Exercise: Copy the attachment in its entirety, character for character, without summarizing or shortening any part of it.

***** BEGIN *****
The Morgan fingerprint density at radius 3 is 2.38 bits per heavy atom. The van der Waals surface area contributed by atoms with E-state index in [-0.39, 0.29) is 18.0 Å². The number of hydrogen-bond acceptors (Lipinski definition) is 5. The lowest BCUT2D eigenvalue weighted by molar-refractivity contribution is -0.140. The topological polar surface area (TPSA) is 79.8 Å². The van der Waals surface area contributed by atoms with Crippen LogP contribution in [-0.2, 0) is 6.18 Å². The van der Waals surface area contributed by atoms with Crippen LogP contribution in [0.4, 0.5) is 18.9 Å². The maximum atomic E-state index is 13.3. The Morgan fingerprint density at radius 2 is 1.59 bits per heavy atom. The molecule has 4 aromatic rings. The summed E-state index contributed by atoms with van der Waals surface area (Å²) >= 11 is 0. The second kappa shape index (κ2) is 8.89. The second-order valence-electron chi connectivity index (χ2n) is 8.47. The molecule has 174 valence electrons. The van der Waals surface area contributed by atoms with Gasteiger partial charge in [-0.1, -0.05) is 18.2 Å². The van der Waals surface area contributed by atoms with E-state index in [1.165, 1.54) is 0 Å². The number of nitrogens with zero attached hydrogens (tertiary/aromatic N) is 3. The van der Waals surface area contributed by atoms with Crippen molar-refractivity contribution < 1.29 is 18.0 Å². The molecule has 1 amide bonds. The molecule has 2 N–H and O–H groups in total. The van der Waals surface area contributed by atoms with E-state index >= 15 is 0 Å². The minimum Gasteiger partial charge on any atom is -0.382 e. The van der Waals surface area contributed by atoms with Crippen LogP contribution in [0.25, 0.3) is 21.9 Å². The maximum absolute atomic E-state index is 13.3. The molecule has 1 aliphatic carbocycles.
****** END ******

The Morgan fingerprint density at radius 3 is 2.38 bits per heavy atom. The van der Waals surface area contributed by atoms with E-state index in [-0.39, 0.29) is 18.0 Å². The number of hydrogen-bond acceptors (Lipinski definition) is 5. The lowest BCUT2D eigenvalue weighted by molar-refractivity contribution is -0.140. The topological polar surface area (TPSA) is 79.8 Å². The van der Waals surface area contributed by atoms with Crippen LogP contribution in [-0.2, 0) is 6.18 Å². The van der Waals surface area contributed by atoms with Crippen LogP contribution in [0.4, 0.5) is 18.9 Å². The maximum atomic E-state index is 13.3. The Morgan fingerprint density at radius 2 is 1.59 bits per heavy atom. The molecule has 4 aromatic rings. The summed E-state index contributed by atoms with van der Waals surface area (Å²) >= 11 is 0. The second kappa shape index (κ2) is 8.89. The second-order valence-electron chi connectivity index (χ2n) is 8.47. The molecule has 174 valence electrons. The van der Waals surface area contributed by atoms with Gasteiger partial charge in [-0.1, -0.05) is 18.2 Å². The van der Waals surface area contributed by atoms with E-state index in [1.165, 1.54) is 0 Å². The number of nitrogens with zero attached hydrogens (tertiary/aromatic N) is 3. The van der Waals surface area contributed by atoms with Crippen molar-refractivity contribution < 1.29 is 18.0 Å². The molecule has 1 amide bonds. The molecule has 2 N–H and O–H groups in total. The van der Waals surface area contributed by atoms with E-state index >= 15 is 0 Å². The minimum Gasteiger partial charge on any atom is -0.382 e. The van der Waals surface area contributed by atoms with Crippen LogP contribution in [0.25, 0.3) is 21.9 Å². The maximum absolute atomic E-state index is 13.3. The molecule has 1 aliphatic carbocycles.